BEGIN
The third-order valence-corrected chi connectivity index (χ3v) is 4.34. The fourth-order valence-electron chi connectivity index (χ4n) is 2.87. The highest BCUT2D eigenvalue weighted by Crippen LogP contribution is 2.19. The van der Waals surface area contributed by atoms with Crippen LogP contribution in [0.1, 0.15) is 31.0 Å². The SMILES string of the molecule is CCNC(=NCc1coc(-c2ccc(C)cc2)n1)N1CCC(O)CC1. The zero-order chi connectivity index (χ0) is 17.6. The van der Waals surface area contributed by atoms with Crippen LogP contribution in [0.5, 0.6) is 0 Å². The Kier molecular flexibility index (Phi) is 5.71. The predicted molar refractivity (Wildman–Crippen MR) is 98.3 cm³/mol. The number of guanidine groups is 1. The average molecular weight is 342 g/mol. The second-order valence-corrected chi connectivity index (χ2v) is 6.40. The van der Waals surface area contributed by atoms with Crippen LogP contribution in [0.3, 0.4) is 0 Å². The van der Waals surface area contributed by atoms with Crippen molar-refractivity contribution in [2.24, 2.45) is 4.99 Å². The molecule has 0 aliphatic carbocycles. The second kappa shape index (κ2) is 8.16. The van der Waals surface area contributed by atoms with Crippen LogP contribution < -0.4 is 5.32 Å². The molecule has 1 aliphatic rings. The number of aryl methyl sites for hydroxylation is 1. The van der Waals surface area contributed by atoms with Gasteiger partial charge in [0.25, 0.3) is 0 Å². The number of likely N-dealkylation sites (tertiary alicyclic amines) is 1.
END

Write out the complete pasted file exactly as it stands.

The third-order valence-corrected chi connectivity index (χ3v) is 4.34. The fourth-order valence-electron chi connectivity index (χ4n) is 2.87. The highest BCUT2D eigenvalue weighted by Crippen LogP contribution is 2.19. The van der Waals surface area contributed by atoms with Crippen LogP contribution in [0.1, 0.15) is 31.0 Å². The SMILES string of the molecule is CCNC(=NCc1coc(-c2ccc(C)cc2)n1)N1CCC(O)CC1. The zero-order chi connectivity index (χ0) is 17.6. The van der Waals surface area contributed by atoms with Crippen LogP contribution in [0.5, 0.6) is 0 Å². The Kier molecular flexibility index (Phi) is 5.71. The predicted molar refractivity (Wildman–Crippen MR) is 98.3 cm³/mol. The number of guanidine groups is 1. The average molecular weight is 342 g/mol. The second-order valence-corrected chi connectivity index (χ2v) is 6.40. The van der Waals surface area contributed by atoms with Crippen LogP contribution in [0.3, 0.4) is 0 Å². The van der Waals surface area contributed by atoms with Crippen molar-refractivity contribution in [2.24, 2.45) is 4.99 Å². The molecule has 0 aliphatic carbocycles. The second kappa shape index (κ2) is 8.16. The van der Waals surface area contributed by atoms with Crippen LogP contribution < -0.4 is 5.32 Å². The molecule has 1 aliphatic rings. The number of aryl methyl sites for hydroxylation is 1. The van der Waals surface area contributed by atoms with Gasteiger partial charge in [0.25, 0.3) is 0 Å². The number of likely N-dealkylation sites (tertiary alicyclic amines) is 1.